Now, traditionally, a fark thread would howl about how awful this scenario is, because Capital is not making the widget and Tech is. But would the analysis be different if it were Irving v. Tech. Irving would not be making the widget either, because he could not afford to. But as the inventor, i think many would claim he would have a right to sue.

Note that this is not saying that bad patents shouldnt be flushed from the system, nor that patent thickets have made infringement free development in tech really messy. But the general argument that a company that collects patents and sues over them, to me, is sort of besides the point. The individual inventors all could have not invented anything and still sued.
 
2012-11-14 02:36:38 PM

Teiritzamna: FarkGrudge: TLDR: I certainly am not an expert on the patent system, but since these "patent trolls" can exist in this system, I consider it to be flawed. I don't know the solution (whether it being that the owner of the patent can only sue if the offender is a direct competitor, or something along those lines), but I consider it broken while they can exist.

Additionally, the phrase "patent troll" is to IP what nazi or facist is to the politics tab. It is a word that gets tossed around quite a bit without people really clarifying what they mean. Is it someone who holds patents but makes nothing, and only emerges when a target corporation has been arguably infringing? Is it someone who holds likely invalid patents and sues only to collect a quick strike settlement? is it a company that actually makes something but is very litigious? Is it a patent holder we do not like?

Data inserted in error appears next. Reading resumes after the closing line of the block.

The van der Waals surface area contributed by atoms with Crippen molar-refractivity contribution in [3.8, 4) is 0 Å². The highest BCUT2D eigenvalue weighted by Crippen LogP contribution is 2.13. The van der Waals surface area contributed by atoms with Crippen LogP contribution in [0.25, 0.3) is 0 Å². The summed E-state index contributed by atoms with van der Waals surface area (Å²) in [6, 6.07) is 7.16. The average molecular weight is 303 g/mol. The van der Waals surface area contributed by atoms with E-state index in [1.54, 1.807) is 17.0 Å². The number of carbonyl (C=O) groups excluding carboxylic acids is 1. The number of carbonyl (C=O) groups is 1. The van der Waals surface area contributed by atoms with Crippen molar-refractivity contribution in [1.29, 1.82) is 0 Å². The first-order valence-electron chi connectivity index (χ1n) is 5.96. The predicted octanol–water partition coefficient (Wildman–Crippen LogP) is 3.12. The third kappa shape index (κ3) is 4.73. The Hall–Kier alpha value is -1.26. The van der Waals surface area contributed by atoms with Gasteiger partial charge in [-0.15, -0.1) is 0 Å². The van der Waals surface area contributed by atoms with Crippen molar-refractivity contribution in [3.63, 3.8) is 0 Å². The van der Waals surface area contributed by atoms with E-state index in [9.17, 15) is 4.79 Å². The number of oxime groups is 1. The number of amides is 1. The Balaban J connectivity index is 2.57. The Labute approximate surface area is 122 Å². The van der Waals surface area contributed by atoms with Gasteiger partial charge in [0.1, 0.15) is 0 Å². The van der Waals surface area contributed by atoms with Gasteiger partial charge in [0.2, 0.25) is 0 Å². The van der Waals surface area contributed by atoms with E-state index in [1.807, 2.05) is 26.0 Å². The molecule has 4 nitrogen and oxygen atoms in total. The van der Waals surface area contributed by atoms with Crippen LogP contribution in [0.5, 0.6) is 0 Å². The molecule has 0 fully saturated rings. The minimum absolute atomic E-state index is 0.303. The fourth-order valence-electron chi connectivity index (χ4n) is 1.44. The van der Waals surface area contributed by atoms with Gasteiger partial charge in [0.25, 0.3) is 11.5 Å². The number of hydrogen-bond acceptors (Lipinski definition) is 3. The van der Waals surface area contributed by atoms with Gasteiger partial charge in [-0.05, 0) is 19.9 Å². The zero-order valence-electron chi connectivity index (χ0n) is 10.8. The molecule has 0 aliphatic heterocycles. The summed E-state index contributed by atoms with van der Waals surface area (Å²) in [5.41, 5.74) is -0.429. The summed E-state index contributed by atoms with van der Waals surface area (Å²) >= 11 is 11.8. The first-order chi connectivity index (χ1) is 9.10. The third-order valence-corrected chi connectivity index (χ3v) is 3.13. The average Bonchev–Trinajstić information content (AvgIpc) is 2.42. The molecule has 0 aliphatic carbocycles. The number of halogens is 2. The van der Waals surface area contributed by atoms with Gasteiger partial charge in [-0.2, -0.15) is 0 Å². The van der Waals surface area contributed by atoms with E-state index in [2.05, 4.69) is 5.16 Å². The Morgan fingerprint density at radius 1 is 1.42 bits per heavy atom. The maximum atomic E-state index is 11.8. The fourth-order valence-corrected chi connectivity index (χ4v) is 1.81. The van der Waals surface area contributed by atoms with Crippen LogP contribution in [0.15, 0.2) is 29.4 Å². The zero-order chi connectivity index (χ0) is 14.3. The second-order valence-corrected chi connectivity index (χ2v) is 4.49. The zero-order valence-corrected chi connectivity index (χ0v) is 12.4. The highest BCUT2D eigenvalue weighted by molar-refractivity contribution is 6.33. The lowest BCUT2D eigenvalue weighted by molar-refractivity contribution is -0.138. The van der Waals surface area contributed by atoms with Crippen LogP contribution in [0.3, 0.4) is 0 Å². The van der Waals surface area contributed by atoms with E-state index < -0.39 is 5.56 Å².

You linked to Intellectual Ventures. Here is the thing about IV. Imagine we have a small scale inventor, Irving. Irving makes a widget and gets a patent on it. It cost Irving, say $30k in time and effort to invent the thing and patent it. But Irving lacks the capital to actually make the widget commercially viable. Then some big company, Capital comes along and offers Irving $100k for the widget. Capital takes the assigned patent and holds on to it, in its portfolio of IP. Later, a large tech company, Tech, creates a product that incorporates Irving's initial device. Capital sues Tech.

Now, traditionally, a fark thread would howl about how awful this scenario is, because Capital is not making the widget and Tech is. But would the analysis be different if it were Irving v. Tech. Irving would not be making the widget either, because he could not afford to. But as the inventor, i think many would claim he would have a right to sue.